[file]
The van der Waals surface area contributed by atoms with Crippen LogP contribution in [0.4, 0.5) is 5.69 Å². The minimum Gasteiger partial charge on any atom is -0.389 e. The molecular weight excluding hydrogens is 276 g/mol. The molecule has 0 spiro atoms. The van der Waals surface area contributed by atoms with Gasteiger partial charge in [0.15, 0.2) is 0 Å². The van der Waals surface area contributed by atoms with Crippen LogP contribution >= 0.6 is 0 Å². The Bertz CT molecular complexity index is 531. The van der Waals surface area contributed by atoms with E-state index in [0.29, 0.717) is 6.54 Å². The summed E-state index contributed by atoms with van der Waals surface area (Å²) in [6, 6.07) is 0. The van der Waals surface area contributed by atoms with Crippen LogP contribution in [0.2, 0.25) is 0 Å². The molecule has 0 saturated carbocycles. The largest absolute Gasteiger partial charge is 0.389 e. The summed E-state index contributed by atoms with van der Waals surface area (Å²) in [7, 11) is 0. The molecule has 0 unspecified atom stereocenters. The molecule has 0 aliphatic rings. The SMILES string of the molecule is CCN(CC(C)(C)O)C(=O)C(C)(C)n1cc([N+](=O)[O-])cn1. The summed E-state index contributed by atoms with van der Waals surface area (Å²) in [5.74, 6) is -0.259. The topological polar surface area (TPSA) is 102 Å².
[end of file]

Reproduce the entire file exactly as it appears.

The van der Waals surface area contributed by atoms with Crippen LogP contribution in [0.4, 0.5) is 5.69 Å². The minimum Gasteiger partial charge on any atom is -0.389 e. The molecular weight excluding hydrogens is 276 g/mol. The molecule has 0 spiro atoms. The van der Waals surface area contributed by atoms with Gasteiger partial charge in [0.15, 0.2) is 0 Å². The van der Waals surface area contributed by atoms with Crippen LogP contribution >= 0.6 is 0 Å². The Bertz CT molecular complexity index is 531. The van der Waals surface area contributed by atoms with E-state index in [0.29, 0.717) is 6.54 Å². The summed E-state index contributed by atoms with van der Waals surface area (Å²) in [6, 6.07) is 0. The van der Waals surface area contributed by atoms with Crippen LogP contribution in [0.2, 0.25) is 0 Å². The molecule has 0 saturated carbocycles. The largest absolute Gasteiger partial charge is 0.389 e. The summed E-state index contributed by atoms with van der Waals surface area (Å²) in [7, 11) is 0. The molecule has 0 unspecified atom stereocenters. The molecule has 0 aliphatic rings. The SMILES string of the molecule is CCN(CC(C)(C)O)C(=O)C(C)(C)n1cc([N+](=O)[O-])cn1. The summed E-state index contributed by atoms with van der Waals surface area (Å²) in [5.74, 6) is -0.259. The topological polar surface area (TPSA) is 102 Å².